OpinionIsrael-Palestinian Conflict

The two-state solution is a dangerous pipedream

Israel’s adversaries want all the land “from the river to the sea.”

Palestinian Authority leader Mahmoud Abbas with Hamas leader Khaled Mashaal in Cairo on Feb. 23, 2012. Credit:  Mohammed al-Hums/Flash 90.
Palestinian Authority leader Mahmoud Abbas with Hamas leader Khaled Mashaal in Cairo on Feb. 23, 2012. Credit: Mohammed al-Hums/Flash 90.
Enia Krivine
Enia Krivine is the senior director of the Israel Program and the FDD National Security Network at the Foundation for Defense of Democracies. Follow Enia on Twitter @EKrivine.

During his State of the Union address on Thursday, U.S. President Joe Biden reiterated his support for the creation of a Palestinian state. By placing Palestinian national aspirations at the center of its Middle East policy, the Biden administration is betting on a pipedream that will revive a corrupt and autocratic regime that is far less popular among Palestinians than the genocidal Iran-backed terror group Hamas. 

Two months after the Oct. 7 massacre, polls showed that support for Hamas had surged among Palestinians in Judea, Samaria and Gaza. In Judea and Samaria, support for Hamas more than tripled. Despite the devastation of the Israel-Hamas war, Palestinians in general believed that Hamas was “correct” to launch the war. These commonly held views among Palestinians do not comport with the idea of two states for two peoples living side-by-side in peace.

Even before Oct. 7, Israelis were experiencing the deadliest year of terror attacks in almost two decades, perpetrated primarily by Palestinians from Judea, Samaria and eastern Jerusalem. That trend continued unabated after the Hamas massacre, with hundreds of Palestinian terror attacks and more than a dozen Israelis killed since Oct. 7.

Given widespread Palestinian support for the wholesale slaughter of Israeli men, women and children, one can hardly blame Israelis for being skeptical of a Palestinian state on their borders foisted upon them by the U.S.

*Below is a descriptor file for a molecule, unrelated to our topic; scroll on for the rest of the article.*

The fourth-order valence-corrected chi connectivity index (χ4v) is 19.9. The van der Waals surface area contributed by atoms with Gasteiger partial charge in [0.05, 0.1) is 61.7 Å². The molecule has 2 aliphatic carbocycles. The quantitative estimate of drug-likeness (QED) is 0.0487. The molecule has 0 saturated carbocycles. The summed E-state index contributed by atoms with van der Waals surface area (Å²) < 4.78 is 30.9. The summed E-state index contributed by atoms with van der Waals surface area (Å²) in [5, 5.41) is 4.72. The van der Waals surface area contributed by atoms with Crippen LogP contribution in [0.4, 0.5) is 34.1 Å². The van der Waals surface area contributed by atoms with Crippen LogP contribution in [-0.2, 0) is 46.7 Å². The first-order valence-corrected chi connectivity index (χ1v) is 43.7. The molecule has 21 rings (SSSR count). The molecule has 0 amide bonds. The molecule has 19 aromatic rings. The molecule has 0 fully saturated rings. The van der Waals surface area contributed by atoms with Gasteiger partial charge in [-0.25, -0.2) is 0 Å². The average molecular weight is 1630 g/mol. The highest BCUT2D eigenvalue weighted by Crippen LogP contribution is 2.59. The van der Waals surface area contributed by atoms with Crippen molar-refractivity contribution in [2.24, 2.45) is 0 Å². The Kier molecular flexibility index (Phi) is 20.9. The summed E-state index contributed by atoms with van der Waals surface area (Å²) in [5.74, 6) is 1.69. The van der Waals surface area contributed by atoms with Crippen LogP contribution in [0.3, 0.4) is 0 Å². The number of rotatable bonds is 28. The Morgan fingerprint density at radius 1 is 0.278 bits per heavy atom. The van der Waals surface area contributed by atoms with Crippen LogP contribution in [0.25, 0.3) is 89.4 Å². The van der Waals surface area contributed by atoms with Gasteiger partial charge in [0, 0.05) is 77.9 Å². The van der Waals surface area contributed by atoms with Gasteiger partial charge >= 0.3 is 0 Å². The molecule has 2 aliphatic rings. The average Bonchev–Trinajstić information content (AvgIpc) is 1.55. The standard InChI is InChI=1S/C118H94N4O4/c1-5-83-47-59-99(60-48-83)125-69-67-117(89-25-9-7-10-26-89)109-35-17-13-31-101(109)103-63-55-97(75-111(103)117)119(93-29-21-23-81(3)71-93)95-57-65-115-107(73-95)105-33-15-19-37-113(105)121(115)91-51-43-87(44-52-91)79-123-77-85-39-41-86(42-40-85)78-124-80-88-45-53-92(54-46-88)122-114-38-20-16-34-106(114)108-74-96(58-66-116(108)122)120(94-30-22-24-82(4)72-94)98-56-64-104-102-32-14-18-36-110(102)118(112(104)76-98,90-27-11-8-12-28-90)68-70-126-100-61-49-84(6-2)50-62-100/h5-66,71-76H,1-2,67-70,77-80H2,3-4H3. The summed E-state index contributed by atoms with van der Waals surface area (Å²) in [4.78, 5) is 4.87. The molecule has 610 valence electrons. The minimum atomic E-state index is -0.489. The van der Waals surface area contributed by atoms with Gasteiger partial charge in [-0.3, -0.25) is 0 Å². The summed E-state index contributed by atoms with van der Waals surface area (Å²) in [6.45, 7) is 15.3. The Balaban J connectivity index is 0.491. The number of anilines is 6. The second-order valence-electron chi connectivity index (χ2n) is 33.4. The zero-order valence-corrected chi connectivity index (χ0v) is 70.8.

Then there is the inconvenient question of who would run that Palestinian state. P.A. chief Mahmoud Abbas is in his late 80s and in questionable health. He is in the 19th year of his four-year term. He is also extremely unpopular among Palestinians, who see him as corrupt

Israelis do not trust the P.A. Not only has Abbas failed to denounce the Oct. 7 massacre, but earlier this month he attempted to reintegrate Hamas and Islamic Jihad into mainstream Palestinian politics.

Jabril Rajoub, a senior leader of Abbas’s ruling party Fatah, said in November that Hamas remains part of the Palestinian “political and social fabric.” To make matters worse, the U.S.-backed Palestinian security forces that ultimately report to Abbas have been involved in dozens of attacks on Israeli soldiers and civilians. These attacks have been lauded by Fatah, which glorifies terrorists as “martyrs.”

There are plenty of other opportunities to expand peace in the region and lay the groundwork for a resolution to the Israeli-Palestinian conflict without hastily declaring a Palestinian state.

In 2020, the Trump administration brokered the Abraham Accords, normalizing relations between Israel, the UAE and Bahrain. Morocco and Sudan soon followed. Reports indicate that several more Arab and Muslim states were prepared to normalize ties with the Jewish state before Oct. 7. This demonstrates that the Palestinians no longer have a veto over peace. 

But the Biden administration seems to be chasing the fantasy that somehow a two-state solution is the key to unlocking peace in a region torn apart by Islamist ideology and the proliferation of terror proxies funded, trained and equipped by Iran. Israel’s foes are not interested in a two-state solution. They make the genocidal demand to rule all the land “from the river to the sea.” There is no way of dividing the land that would make these terror organizations and their patron in Tehran finally accept a Jewish state.

Israelis know that they are facing a powerful enemy that wants to see Israel wiped off the map. Their opposition to a two-state solution has nothing to do with denying Palestinians the right to self-determination and everything to do with Israelis’ sense of national security. 

Israeli Prime Minister Benjamin Netanyahu has taken a firm stance against a two-state solution. Netanyahu is not alone. Israeli officials from across the political spectrum have shared their concerns about being forced into a political process with the Palestinians that Israelis aren’t ready for.

The quest for Palestinian statehood is an untimely distraction from the pressing challenges the U.S. faces in the region and the world. Biden should change course or risk weakening our greatest ally in the region at a time when it most needs U.S. support.

The opinions and facts presented in this article are those of the author, and neither JNS nor its partners assume any responsibility for them.
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